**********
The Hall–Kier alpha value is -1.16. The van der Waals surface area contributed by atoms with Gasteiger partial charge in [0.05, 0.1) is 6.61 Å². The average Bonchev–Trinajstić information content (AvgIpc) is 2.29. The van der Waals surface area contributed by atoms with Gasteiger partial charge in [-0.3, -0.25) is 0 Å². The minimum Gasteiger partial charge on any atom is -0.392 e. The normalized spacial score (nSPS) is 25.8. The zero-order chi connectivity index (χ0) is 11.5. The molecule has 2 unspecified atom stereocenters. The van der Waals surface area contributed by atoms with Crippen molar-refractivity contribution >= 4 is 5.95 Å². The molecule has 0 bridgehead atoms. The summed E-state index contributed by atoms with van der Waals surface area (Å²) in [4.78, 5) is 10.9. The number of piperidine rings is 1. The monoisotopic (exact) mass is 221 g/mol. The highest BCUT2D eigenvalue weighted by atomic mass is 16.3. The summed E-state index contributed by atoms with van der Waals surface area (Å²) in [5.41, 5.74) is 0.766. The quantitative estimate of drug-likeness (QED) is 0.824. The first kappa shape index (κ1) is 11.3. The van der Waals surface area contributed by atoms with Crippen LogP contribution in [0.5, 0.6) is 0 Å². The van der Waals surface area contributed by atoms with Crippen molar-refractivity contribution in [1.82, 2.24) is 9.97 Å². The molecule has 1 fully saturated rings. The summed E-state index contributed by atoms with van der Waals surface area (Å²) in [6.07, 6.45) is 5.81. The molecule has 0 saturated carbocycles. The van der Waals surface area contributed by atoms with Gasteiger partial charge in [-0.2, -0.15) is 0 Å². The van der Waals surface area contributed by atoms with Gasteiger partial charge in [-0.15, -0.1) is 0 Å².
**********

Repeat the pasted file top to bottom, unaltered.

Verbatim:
The Hall–Kier alpha value is -1.16. The van der Waals surface area contributed by atoms with Gasteiger partial charge in [0.05, 0.1) is 6.61 Å². The average Bonchev–Trinajstić information content (AvgIpc) is 2.29. The van der Waals surface area contributed by atoms with Gasteiger partial charge in [-0.3, -0.25) is 0 Å². The minimum Gasteiger partial charge on any atom is -0.392 e. The normalized spacial score (nSPS) is 25.8. The zero-order chi connectivity index (χ0) is 11.5. The molecule has 2 unspecified atom stereocenters. The van der Waals surface area contributed by atoms with Crippen molar-refractivity contribution >= 4 is 5.95 Å². The molecule has 0 bridgehead atoms. The summed E-state index contributed by atoms with van der Waals surface area (Å²) in [4.78, 5) is 10.9. The number of piperidine rings is 1. The monoisotopic (exact) mass is 221 g/mol. The highest BCUT2D eigenvalue weighted by atomic mass is 16.3. The summed E-state index contributed by atoms with van der Waals surface area (Å²) in [5.41, 5.74) is 0.766. The quantitative estimate of drug-likeness (QED) is 0.824. The first kappa shape index (κ1) is 11.3. The van der Waals surface area contributed by atoms with Crippen LogP contribution in [0.5, 0.6) is 0 Å². The van der Waals surface area contributed by atoms with Crippen molar-refractivity contribution in [1.82, 2.24) is 9.97 Å². The molecule has 1 fully saturated rings. The summed E-state index contributed by atoms with van der Waals surface area (Å²) in [6.07, 6.45) is 5.81. The molecule has 0 saturated carbocycles. The van der Waals surface area contributed by atoms with Gasteiger partial charge in [-0.2, -0.15) is 0 Å². The van der Waals surface area contributed by atoms with Gasteiger partial charge in [-0.15, -0.1) is 0 Å².